• Esquire Springville, UT
    March 18, 2012 4:54 p.m.

    In principle, you make some good points. There are at least two problems. First, some activities fall outside purely personal activities. Some activities are expressly public service and the provider is carrying out the instructions of a health care professional (doctor) and the provider has not right to substitute their judgement for that of the doctor. If a pharmacist cannot abide by this, they should seek another profession. The second issue is that I don't think you fully believe in what you are saying, that it really depends on the issue and whether you agree with it. If you are consistent, you will condone polygamy and other activities. I do not see a compelling public interest as long as there is not compulsion. Will you go for it?

  • sportsfan21 OREM, UT
    March 18, 2012 4:49 p.m.

    I agree with Mike Richards.

    Henry, you're examples are not even close to the same issue. First, prohibiting mormon missionaries is discrimination according to religious beliefs. Doctors aren't just denying one group of people, they are choosing not to perform abortions. It's more similar to a dentist not offering root canals than your example. Discriminating procedures or products is allowed. Discriminating people is not.

    Second, a local prosecutor swore an oath to uphold the law and his employer also had him agree to uphold the law when he/she was hired. So, since he/she broke both agreements, he/she would be fired. A doctor does not swear an oath to perform abortions and if he/she is self employed or has an employer that does not require them to perform abortions during hiring, they can choose not to offer abortions without being fired.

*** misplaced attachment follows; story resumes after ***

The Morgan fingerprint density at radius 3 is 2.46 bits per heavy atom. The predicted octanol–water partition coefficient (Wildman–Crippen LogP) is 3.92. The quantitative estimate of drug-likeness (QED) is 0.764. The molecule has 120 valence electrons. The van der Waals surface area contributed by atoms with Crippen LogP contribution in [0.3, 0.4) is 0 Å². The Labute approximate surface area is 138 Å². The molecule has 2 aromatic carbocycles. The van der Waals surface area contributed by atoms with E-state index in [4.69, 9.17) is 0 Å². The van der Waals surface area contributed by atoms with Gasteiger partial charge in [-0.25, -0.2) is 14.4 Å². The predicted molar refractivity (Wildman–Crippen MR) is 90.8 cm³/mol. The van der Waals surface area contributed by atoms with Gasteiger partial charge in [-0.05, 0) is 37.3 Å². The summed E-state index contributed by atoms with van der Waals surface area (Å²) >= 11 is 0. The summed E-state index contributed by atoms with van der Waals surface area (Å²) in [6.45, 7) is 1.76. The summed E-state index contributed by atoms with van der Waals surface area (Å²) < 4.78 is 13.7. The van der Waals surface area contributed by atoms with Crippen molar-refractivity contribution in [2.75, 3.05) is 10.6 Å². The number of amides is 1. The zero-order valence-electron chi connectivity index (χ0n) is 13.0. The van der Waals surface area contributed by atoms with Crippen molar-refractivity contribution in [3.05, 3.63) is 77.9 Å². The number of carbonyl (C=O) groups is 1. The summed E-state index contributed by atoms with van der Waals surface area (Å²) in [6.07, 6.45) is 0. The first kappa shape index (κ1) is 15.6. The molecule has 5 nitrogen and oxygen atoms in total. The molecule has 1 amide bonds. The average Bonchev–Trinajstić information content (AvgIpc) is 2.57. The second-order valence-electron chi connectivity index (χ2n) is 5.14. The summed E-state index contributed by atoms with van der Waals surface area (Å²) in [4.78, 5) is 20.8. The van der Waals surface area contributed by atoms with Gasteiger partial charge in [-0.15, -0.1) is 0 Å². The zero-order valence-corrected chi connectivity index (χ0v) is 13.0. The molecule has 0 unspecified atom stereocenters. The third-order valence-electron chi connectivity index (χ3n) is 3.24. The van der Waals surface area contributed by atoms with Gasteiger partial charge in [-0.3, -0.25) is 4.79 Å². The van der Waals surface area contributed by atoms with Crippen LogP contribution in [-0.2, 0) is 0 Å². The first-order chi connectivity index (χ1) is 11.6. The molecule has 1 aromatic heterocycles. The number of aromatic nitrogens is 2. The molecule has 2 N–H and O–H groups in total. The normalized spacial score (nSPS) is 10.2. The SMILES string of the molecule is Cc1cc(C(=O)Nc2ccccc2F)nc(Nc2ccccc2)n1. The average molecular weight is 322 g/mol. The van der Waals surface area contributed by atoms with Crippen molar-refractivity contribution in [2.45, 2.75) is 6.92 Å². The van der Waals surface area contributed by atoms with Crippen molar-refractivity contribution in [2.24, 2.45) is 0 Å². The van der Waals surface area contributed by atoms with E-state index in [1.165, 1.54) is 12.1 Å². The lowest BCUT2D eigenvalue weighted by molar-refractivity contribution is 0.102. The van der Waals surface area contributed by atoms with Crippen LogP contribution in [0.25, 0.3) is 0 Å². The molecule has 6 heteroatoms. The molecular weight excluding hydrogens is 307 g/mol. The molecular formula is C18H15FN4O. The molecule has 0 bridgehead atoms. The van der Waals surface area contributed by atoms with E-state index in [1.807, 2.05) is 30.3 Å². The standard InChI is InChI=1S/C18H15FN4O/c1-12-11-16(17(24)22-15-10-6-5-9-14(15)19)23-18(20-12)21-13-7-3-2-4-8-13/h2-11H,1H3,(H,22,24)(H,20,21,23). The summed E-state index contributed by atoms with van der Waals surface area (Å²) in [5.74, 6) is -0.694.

As long as a doctor goes out of his way to help a woman find a competent doctor nearby to do the procedure, what's the problem?

    Bookstores don't have to sell the Book of Mormon
    Doctors don't have to perform abortions.

    Doctors are only required to give procedure when the situation is life threatening.

  • Mike Richards South Jordan, Utah
    March 18, 2012 4:20 p.m.


    Read the Constitution.

    The 1st Amendment keeps anti-Mormon laws from being passed.

    Article IV, Clause 2 states: "This Constitution, and the Laws of the United States which shall be made in pursuance thereof; and all treaties made, or which shall be made, under the authority of the United States, shall be the supreme law of the land; and the judges in every state shall be bound thereby, anything in the constitution or laws of any state to the contrary notwithstanding."

    If a State of a community wrote anti-Mormon laws, the Federal Government would pursue that State or that Community (SHALL, PURSUANCE require action by the Federal Government).

    A local prosecutor WOULD obey the Constitution or he would find himself being prosecuted.

    Religion is protected. Selling contraceptives or preforming abortions is not.

    Read the Constitution. It is all there.

  • Henry Drummond San Jose, CA
    March 18, 2012 3:24 p.m.

    There are communities who would love to restrict or prohibit Mormon Missionaries from proselyting in their neighborhoods because it offends their deeply held religious beliefs. Nondiscrimination laws get in the way, however. I believe if the Deseret News gets its way, you could easily see a local prosecutor refuse to enforce such laws because his religious convictions tell him that Mormons do not deserve such protections. You can't have it both ways. Either we are a nation of laws or we are not.

  • wjalden Cottonwood Heights, UT
    March 18, 2012 1:40 p.m.

    "A government may not force a business to operate in a certain way or sell a certain product, but a government can deny the business a license to operate within its authority. " - Ultra Bob

    If a government can deny a license to a business that refuses to supply a certain product, or to a doctor who refuses to provide a certain type of service, then YES, it is forcing them to carry that product and provide that service.